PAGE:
Western Reads pens a fresh chapter for community

Trista Walker couldn’t be happier to see the resurrection of Western Reads.

The campus book club started as a way to celebrate Western’s 125th anniversary in 2003, as a means to creatively engage alumni and the local community, encouraging readership of works by renowned Canadian authors. It went on a temporary hiatus in 2009, but its comeback is around the corner.

And for Walker, this is exciting news.

“Reading can be a singular thing, but being able to talk to others, to a panelist, about a book can engage (the reader) that much more,” said Walker, executive director of Alumni Relations at Western.

Reading and discussing literary works as a community is not just about engagement – it’s about learning and growing as a community as well, Walker noted. She still remembers the last round of Western Reads, when one of the books on the docket was Richard Wagamese’s Ragged Company, a story of four chronically homeless people who, seeking refuge from the cold in a movie theatre, discover a winning lottery ticket worth millions of dollars.

The panel discussion of Ragged Company was moderated by Henry Estabrook, an outreach worker from the London Intercommunity Health Centre, who shed light on homelessness in London. He encouraged those present not to ignore the vulnerable on the sidewalk, but to look them in the eye. That night changed the way Walker sees individuals on the street, she said, adding she knows others walked away with similar epiphanies.

“I’ve always known about the power of a book to change one’s thinking, but we had a collective experience that night – the whole room. You could see it on the faces,” Walker said.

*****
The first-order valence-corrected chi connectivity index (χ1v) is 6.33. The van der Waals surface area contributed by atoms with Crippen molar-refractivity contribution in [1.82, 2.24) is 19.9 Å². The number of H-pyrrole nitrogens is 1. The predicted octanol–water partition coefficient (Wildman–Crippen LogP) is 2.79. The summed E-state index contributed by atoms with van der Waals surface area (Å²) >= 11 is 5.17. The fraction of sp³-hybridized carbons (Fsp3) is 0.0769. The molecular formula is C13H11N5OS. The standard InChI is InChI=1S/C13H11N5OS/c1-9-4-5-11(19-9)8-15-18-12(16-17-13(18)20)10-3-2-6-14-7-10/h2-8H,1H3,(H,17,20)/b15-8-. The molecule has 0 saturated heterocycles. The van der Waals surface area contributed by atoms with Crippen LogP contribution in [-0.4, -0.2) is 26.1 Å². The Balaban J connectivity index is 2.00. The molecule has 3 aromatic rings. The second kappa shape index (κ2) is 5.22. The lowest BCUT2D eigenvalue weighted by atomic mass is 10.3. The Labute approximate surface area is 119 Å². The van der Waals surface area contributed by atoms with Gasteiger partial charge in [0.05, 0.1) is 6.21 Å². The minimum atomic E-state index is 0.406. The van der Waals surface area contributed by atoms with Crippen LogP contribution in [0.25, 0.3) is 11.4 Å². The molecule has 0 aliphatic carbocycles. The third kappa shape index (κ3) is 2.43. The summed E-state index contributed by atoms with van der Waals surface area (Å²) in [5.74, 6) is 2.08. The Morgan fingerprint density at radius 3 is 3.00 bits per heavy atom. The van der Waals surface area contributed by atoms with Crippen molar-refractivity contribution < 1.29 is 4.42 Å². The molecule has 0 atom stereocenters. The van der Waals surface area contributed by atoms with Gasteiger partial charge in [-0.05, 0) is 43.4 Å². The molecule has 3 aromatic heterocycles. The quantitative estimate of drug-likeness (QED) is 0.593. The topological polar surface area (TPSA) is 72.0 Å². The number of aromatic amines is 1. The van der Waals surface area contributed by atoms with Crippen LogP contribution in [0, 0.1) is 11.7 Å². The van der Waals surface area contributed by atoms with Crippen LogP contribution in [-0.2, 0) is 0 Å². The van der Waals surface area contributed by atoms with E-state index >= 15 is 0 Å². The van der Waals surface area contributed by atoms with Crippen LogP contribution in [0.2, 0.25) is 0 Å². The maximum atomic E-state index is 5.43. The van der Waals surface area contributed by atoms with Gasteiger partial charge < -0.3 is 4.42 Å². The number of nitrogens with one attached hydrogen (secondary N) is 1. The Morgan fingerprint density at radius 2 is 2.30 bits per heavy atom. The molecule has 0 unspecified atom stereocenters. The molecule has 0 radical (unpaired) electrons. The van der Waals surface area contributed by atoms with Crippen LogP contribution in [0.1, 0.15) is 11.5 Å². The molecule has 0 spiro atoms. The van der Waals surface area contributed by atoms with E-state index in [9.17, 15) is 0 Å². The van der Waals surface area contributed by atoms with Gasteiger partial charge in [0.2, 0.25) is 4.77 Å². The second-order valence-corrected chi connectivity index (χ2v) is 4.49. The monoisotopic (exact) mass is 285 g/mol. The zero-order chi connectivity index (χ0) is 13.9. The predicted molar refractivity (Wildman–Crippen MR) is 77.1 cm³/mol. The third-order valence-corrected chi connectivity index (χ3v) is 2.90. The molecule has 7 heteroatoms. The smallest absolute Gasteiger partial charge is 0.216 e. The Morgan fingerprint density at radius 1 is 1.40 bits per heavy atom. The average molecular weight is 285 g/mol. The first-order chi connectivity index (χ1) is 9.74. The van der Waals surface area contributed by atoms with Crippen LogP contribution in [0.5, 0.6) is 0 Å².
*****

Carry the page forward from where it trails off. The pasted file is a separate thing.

Set to re-launch on Feb. 1, the upcoming round of Western Reads will feature three books: Hellgoing by Lynn Coady in February; Open by Lisa Moore in March; and Dear Life by Alice Munro, DLitt’76, in April. The focus, this time around, is on short stories written by women.

With the rebirth of Western Reads, it seemed appropriate to celebrate Munro and to breathe life into creativity in the campus community, Walker said, including the new Alice Munro Chair in Creativity, announced after the author’s Nobel Prize win in 2013.

Going forward, Western Reads will focus on one genre per series. Instead of five books, there will be three – with no vote to decide a favourite at the end. There also will be new ways for alumni and community readers to engage, through social media, video talks by faculty members and evening and noon-hour events.

Conversations are encouraged online and book club events will be scheduled for the end of each month.

Celebrity readers, including Scott Russell, Host of CBC Sports Weekend, and Maggie Wrobel, editor and writer at The Globe and Mail, will join panel discussions.

Books can be purchased at The Bookstore at Western, at a 20 per cent discount, or borrowed from London Public Library or Western Libraries.

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GET YOUR READ ON. To participate in Western Reads, register online at alumni.westernu.ca/learn/western-reads/. The first 100 people to register will receive a free copy of one of this session’s books. Follow Western Reads on Twitter @westernuReads, use #purplereads and sign up for Facebook events.